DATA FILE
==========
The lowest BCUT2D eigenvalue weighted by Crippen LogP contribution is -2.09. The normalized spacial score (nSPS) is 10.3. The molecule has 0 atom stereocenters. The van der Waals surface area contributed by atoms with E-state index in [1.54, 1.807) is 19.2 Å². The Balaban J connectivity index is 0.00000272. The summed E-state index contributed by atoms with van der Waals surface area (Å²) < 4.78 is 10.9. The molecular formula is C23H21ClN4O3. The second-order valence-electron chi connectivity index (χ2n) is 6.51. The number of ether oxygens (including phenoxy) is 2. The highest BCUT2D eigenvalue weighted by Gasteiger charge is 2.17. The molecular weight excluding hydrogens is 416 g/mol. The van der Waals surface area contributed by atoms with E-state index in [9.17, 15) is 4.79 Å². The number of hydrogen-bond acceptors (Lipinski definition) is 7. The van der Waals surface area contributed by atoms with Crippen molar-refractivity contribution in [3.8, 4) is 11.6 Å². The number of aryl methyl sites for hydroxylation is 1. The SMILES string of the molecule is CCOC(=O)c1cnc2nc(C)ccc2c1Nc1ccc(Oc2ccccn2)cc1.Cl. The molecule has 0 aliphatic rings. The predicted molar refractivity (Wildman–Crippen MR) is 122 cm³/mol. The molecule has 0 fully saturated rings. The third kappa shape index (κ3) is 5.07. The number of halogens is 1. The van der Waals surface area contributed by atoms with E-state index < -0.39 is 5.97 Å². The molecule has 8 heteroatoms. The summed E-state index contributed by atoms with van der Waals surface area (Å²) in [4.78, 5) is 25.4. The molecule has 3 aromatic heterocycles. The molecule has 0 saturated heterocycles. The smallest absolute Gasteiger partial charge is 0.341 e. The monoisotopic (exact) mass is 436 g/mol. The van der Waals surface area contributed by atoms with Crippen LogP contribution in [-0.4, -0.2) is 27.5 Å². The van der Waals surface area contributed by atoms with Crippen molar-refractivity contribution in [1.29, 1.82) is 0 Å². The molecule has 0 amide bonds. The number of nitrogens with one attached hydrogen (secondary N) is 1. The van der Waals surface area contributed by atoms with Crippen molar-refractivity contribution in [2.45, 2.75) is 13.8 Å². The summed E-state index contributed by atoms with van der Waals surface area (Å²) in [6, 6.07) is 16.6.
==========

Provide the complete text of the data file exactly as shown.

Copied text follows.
The lowest BCUT2D eigenvalue weighted by Crippen LogP contribution is -2.09. The normalized spacial score (nSPS) is 10.3. The molecule has 0 atom stereocenters. The van der Waals surface area contributed by atoms with E-state index in [1.54, 1.807) is 19.2 Å². The Balaban J connectivity index is 0.00000272. The summed E-state index contributed by atoms with van der Waals surface area (Å²) < 4.78 is 10.9. The molecular formula is C23H21ClN4O3. The second-order valence-electron chi connectivity index (χ2n) is 6.51. The number of ether oxygens (including phenoxy) is 2. The highest BCUT2D eigenvalue weighted by Gasteiger charge is 2.17. The molecular weight excluding hydrogens is 416 g/mol. The van der Waals surface area contributed by atoms with E-state index in [9.17, 15) is 4.79 Å². The number of hydrogen-bond acceptors (Lipinski definition) is 7. The van der Waals surface area contributed by atoms with Crippen molar-refractivity contribution in [3.8, 4) is 11.6 Å². The number of aryl methyl sites for hydroxylation is 1. The SMILES string of the molecule is CCOC(=O)c1cnc2nc(C)ccc2c1Nc1ccc(Oc2ccccn2)cc1.Cl. The molecule has 0 aliphatic rings. The predicted molar refractivity (Wildman–Crippen MR) is 122 cm³/mol. The molecule has 0 fully saturated rings. The third kappa shape index (κ3) is 5.07. The number of halogens is 1. The van der Waals surface area contributed by atoms with E-state index < -0.39 is 5.97 Å². The molecule has 8 heteroatoms. The summed E-state index contributed by atoms with van der Waals surface area (Å²) in [4.78, 5) is 25.4. The molecule has 3 aromatic heterocycles. The molecule has 0 saturated heterocycles. The smallest absolute Gasteiger partial charge is 0.341 e. The monoisotopic (exact) mass is 436 g/mol. The van der Waals surface area contributed by atoms with Crippen LogP contribution in [-0.4, -0.2) is 27.5 Å². The van der Waals surface area contributed by atoms with Crippen molar-refractivity contribution in [1.29, 1.82) is 0 Å². The molecule has 0 amide bonds. The number of nitrogens with one attached hydrogen (secondary N) is 1. The van der Waals surface area contributed by atoms with Crippen molar-refractivity contribution in [2.45, 2.75) is 13.8 Å². The summed E-state index contributed by atoms with van der Waals surface area (Å²) in [6, 6.07) is 16.6.